Our results therefore are not fully consistent with previous accounts comparing the performance of bees in free-flight protocols (e.g. Kulahci et al., 2008) in which compound bimodal signals offered higher performance than unimodal ones, as predicted (Leonard et al., 2011a,b). What could explain the discrepancy? First, and probably foremost, our protocol differs from free-flight protocols in the temporal presentation of the components of the bimodal signal. During free flight, bees will most likely first perceive components of the multimodal signals at different times. In nature, whether visual or olfactory stimuli would be detected first might vary depending upon ambient conditions and floral composition. In either case, detection of the first signal may have several effects on signal processing. For instance, a first component may increase attention, favouring learning of the second component, or defining a context that facilitates how the second component is learned (Rowe, 1999; Goyret et al., 2007; Leonard et al., 2011a; Mota et al., 2011). In our more synchronized presentation, bees might lack this benefit, thus having to select one of the components. Testing whether synchronization of stimulus components is essential for the benefit of bimodal signals can be achieved using the PER approach to precisely vary the order of presentation of the olfactory and visual components. Under such circumstances, a variation of synchrony in components leads to variable performance and suggests that the component presented first may enhance or decrease the process of acquisition (A.J.R. and A.S.L., unpublished). However, even under our more controlled setup, some variation in synchrony would be expected because of the nature of the stimuli presented (light turned on versus odour pumped). The extent to which this variation would affect the whole presentation during 10 s of exposure to the CS+ before the reward cannot be determined here and requires further investigation.

A second possibility relates to the difference in energy investment by bees under protocols of free flight versus PER. Free-flight protocols, and more importantly foraging bouts in nature, are associated with energetic costs that favour accuracy of choice. In contrast, tasks of absolute or differential conditioning, using the PER protocol, imply that the individual receives a reward either if it exhibits a conditioned response (in which case it is rewarded for a ‘correct’ decision) or if it does not (in which case is it rewarded with the goal of increasing the strength of the association). Although similar mechanisms may underlie learning in free flight and under restrained conditions, it is important to consider the costs and benefits of responses in each, as these may account for differences in results.

A second goal of our study was to test whether using a compound bimodal signal would modify the latency of responses. Traditionally, latency of response has not been the primary focus of studies on learning (Chittka et al., 2009). This is particularly true for analysis of the conditioned response in the PER protocol as it requires videotaping to precisely assay the short latency of response in honey bees (the most traditional model). In contrast, latency of response in bumble bees is typically longer, enabling an easier estimation of decision speed. Nevertheless, we did not find significant differences between bees trained using unimodal versus bimodal cues, which suggests that adding more information does not favour faster decisions or require longer processing times to make decisions. It remains to be determined whether specific features of the task affect response latency. For example, similarity of stimuli to be discriminated is known to affect both accuracy and speed of response (Chittka et al., 2009), and in such contexts adding more information to a compound signal might favour faster responses.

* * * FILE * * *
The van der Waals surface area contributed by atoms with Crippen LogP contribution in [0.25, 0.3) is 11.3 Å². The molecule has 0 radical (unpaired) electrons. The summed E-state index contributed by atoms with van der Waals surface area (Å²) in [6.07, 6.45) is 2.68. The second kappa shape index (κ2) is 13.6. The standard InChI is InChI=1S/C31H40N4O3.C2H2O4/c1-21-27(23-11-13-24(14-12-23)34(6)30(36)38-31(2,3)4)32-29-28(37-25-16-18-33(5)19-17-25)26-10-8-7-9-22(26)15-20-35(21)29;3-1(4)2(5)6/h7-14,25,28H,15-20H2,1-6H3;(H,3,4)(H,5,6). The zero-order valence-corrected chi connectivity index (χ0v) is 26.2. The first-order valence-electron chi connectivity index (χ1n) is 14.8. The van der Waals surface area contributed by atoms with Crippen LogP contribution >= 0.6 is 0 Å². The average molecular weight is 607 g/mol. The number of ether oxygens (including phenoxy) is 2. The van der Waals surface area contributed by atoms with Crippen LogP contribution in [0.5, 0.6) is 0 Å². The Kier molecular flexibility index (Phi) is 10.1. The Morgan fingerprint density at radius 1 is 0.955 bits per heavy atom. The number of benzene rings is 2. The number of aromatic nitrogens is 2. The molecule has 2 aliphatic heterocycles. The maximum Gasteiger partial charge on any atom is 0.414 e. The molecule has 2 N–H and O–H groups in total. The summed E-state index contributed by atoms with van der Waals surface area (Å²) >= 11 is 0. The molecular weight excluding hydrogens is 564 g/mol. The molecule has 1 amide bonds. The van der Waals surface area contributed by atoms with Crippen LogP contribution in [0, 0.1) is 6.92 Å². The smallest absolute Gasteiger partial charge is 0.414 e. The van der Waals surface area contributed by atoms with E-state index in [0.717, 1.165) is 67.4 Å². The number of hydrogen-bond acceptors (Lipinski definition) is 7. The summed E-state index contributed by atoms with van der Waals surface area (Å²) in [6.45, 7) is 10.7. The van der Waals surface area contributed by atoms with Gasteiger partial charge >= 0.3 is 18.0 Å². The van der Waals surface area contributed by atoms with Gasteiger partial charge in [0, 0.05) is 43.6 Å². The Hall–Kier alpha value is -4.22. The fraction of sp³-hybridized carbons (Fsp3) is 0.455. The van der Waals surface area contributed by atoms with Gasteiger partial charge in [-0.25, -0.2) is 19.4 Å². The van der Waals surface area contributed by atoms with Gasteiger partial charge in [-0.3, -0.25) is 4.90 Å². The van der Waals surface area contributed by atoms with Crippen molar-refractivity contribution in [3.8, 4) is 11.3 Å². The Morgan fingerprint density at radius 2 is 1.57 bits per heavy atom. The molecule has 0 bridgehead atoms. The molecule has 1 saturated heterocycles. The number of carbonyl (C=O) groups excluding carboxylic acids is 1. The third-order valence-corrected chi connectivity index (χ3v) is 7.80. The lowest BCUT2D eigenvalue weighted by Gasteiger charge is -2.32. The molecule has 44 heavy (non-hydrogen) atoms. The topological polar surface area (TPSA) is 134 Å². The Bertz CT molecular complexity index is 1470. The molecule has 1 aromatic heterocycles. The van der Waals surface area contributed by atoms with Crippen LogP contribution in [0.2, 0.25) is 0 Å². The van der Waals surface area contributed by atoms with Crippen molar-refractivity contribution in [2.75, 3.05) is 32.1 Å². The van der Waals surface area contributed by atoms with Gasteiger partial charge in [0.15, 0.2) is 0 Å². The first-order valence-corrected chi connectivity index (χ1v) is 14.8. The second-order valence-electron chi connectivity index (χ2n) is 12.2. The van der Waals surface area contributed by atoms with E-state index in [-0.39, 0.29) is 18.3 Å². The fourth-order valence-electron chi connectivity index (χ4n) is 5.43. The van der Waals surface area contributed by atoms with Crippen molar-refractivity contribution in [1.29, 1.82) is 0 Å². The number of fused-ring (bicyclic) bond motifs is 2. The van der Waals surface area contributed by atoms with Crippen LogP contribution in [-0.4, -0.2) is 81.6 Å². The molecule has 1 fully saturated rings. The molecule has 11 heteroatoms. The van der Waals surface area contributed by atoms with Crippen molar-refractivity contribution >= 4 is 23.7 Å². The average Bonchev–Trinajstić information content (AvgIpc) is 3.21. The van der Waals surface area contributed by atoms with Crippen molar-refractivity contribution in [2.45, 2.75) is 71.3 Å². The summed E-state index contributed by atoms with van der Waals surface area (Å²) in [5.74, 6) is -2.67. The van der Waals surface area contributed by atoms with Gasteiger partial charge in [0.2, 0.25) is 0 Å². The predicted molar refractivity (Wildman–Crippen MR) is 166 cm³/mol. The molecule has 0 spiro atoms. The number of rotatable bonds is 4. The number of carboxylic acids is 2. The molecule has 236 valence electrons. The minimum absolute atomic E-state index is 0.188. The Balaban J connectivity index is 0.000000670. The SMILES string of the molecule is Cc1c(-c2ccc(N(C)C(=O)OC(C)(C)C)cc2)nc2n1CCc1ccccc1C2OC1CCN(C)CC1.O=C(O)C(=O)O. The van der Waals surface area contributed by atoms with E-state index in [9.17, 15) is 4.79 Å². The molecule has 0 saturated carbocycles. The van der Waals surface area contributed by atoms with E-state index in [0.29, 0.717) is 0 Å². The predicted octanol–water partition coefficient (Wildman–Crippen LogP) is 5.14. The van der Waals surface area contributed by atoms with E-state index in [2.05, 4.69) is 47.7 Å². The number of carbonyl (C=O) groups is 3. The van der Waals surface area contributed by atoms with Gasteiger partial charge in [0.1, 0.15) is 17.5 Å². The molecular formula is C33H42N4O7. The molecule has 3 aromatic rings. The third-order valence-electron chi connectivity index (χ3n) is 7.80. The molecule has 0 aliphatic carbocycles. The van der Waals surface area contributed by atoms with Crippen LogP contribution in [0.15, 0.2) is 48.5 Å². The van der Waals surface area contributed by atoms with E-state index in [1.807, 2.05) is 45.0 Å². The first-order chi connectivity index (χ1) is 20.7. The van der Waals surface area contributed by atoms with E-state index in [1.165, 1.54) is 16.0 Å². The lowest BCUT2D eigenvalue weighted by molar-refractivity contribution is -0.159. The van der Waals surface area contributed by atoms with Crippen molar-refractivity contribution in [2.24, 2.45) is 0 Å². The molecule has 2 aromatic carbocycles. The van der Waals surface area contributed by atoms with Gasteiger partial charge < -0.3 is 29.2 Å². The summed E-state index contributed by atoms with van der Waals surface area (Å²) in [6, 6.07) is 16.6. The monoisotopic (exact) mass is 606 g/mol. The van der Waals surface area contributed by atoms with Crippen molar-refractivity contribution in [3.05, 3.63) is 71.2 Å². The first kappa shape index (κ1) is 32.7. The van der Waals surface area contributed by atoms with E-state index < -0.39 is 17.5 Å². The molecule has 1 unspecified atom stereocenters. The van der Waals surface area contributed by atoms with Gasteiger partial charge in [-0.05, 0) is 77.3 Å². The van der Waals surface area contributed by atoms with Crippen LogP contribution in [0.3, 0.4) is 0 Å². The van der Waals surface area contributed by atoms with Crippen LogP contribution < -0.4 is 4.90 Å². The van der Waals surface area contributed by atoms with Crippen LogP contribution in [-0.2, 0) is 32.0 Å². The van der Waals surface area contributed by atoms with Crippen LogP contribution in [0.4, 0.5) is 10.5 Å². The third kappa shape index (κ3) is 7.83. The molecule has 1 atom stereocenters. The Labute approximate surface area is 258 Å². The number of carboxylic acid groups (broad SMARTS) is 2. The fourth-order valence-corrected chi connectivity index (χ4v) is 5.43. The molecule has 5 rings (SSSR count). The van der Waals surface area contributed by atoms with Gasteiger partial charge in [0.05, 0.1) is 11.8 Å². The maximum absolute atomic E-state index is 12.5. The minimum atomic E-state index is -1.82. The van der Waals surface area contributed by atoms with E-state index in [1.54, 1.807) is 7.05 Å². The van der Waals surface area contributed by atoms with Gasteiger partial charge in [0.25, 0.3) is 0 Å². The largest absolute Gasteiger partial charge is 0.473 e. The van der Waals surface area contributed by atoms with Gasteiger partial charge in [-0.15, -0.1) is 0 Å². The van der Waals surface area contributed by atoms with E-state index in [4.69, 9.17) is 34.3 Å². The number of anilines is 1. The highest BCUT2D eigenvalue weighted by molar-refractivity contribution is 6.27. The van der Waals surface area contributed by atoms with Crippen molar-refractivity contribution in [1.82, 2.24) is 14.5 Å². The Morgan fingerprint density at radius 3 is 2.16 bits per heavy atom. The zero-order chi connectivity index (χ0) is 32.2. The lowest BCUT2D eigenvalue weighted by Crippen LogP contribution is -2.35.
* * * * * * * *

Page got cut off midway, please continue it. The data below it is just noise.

Our protocol enables a general approach to test the possibility that individuals vary in their use of a bimodal signal. For example, only about a third of the tested bees in the two learning protocols (13 out of 41) appeared to have learned the bimodal signal as a single composite (i.e. responded exclusively to the compound but not to its individual components), which implies that two-thirds of the bees distinguished the different components. Importantly, only about 15% (Table 1) of the bees relied exclusively on colour information. In contrast, 24% (Table 1) of the bees relied exclusively on odour as the conditioned stimulus. This difference, though not statistically different, agrees with the relatively lower performance exhibited when using colour as a conditioned stimulus using the PER protocol (Riveros and Gronenberg, 2012). Moreover, almost 33% (Table 1) responded to either colour alone or odour alone, which suggests that these bees used each as an independent CS+. This apparent behavioural variation might imply important consequences in information use. For example, a capacity to identify a multicomponent signal as a single configuration is required to solve many tasks of non-elemental learning (differential tasks in which the contingency between individual components of a CS and the reward may be ambiguous unless the whole configuration is used to make the discrimination; reviewed by Giurfa, 2003), which, from our results, would be a challenging task for most individuals. A possibility is that longer protocols of training might lead to configural learning, as discussed in early accounts on classical conditioning (Mackintosh, 1974). Also, the fact that about a third of the bees used the two components independently (but not the compound signal) suggests that they might take advantage of an enhanced redundancy of the association, yet given the similar reliability of the two components of the bimodal signal, this strategy would not be economically optimal (Rubi and Stephens, 2015).